This novel is considered to be the earliest and greatest of gothic novels.
Most do not know it, but those who love modern tales of vampires and the supernatural owe a great debt of honor to Ann Radcliffe, the mother of the gothic novel and the author of “The Mysteries of Udolpho,” first published in 1794. It was Radcliffe’s work in the gothic that formed the foundation for the Romantic period, which many literary scholars agree, was the highest development of the novel as a literary device.
In turn she found inspiration in Shakespeare’s works, such as “Macbeth” and such works as “The Castle of Otranto.” In the creation of her masterwork, she drew the best elements from both of these sources. “The Mysteries of Udolpho” is less supernatural, however, than it is a psychological thriller. The author succeeds in creating an atmosphere of terror. Some of the terror is well-founded, for example, the menacing Italian nobleman Montoni is a very real threat. But, some of the atmosphere is rooted in the superstition of the servant classes.
The tale, set in the Gascony region of Italy in1584, revolves around an orphan named Emily St. Aubert. She is honorable, talented, graceful and everything a young woman of her class should be. Her father dies leaving her vulnerable to her aunt, Madame Cheron, and her terrible husband, Montoni. Montoni tries to force Emily to marry evil count Morano, but she is in love with Valancourt whom she met previously while traveling with her father.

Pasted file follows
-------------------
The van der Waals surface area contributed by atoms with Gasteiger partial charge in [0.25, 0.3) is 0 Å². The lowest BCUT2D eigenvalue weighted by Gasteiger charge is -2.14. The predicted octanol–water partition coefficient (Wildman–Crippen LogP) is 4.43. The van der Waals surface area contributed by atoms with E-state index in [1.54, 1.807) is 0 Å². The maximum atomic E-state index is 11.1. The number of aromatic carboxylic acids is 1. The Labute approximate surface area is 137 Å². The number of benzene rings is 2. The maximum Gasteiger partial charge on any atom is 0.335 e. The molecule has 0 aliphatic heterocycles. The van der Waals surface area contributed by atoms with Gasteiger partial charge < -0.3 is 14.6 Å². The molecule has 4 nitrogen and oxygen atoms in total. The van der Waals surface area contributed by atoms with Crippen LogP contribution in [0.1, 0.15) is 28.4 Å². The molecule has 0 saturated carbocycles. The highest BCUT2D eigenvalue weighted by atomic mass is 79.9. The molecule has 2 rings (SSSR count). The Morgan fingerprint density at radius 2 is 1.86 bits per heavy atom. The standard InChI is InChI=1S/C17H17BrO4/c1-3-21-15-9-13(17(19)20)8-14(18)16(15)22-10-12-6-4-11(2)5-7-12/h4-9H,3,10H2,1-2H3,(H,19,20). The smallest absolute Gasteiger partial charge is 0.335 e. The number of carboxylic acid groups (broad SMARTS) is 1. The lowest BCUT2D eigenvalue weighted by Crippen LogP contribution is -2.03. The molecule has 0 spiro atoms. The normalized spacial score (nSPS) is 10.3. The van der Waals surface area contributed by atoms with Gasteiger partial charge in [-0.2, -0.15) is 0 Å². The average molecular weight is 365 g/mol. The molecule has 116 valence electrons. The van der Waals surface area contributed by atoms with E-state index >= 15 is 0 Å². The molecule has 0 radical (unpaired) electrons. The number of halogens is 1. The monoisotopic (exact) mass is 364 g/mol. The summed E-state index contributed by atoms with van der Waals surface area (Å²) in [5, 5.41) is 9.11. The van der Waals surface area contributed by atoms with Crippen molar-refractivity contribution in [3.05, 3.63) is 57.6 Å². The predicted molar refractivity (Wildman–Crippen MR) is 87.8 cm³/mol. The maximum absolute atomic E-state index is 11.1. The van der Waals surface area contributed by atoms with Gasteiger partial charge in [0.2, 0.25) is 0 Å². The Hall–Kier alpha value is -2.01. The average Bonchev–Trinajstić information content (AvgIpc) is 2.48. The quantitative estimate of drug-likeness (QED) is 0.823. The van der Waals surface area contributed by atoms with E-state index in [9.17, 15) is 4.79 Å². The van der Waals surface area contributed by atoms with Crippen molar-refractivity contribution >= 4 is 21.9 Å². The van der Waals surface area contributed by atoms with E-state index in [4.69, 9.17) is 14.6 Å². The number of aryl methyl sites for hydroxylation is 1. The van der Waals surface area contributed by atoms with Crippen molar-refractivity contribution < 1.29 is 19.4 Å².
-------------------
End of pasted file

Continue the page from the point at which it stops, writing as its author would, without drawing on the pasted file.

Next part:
All kinds of terrifying things happen to Emily with in the walls of the castle Udolpho. But, she manages to escape with the help of a secret admirer and is reunited with Valancourt.
This novel set the stage for the style of the romantic period with its amazing descriptions of the wilderness and wild life. Because of the elegant descriptions, the reader is completely drawn in to the atmosphere of the tale. It all begins harmlessly enough, but then descends into the darkest horrors imaginable. This contrast adds to the dynamics of the tale.
The most horrifying and memorable scene in the novel for me is where Emily can here Montoni and his men from another part of the castle, after which Count Morano attempts to abduct Emily. The kidnapping scene is very much intensified by all that Emily hears through the walls.
This psychological horror was the model for Matthew Lewis’ “The Monk,” and Jane Austen’s “Northanger Abbey.” And, it has formed the basis for most of the modern horror of authors like Stephen King.
This novel is purely Gothic and absolutely timeless. If you love horror and psychological thrillers, then you are sure to love and always remember, “The Mysteries of Udolpho.” Once you’ve read it, you will want to read her other works such as, “The Italian,” and “The Romance of the Forest.”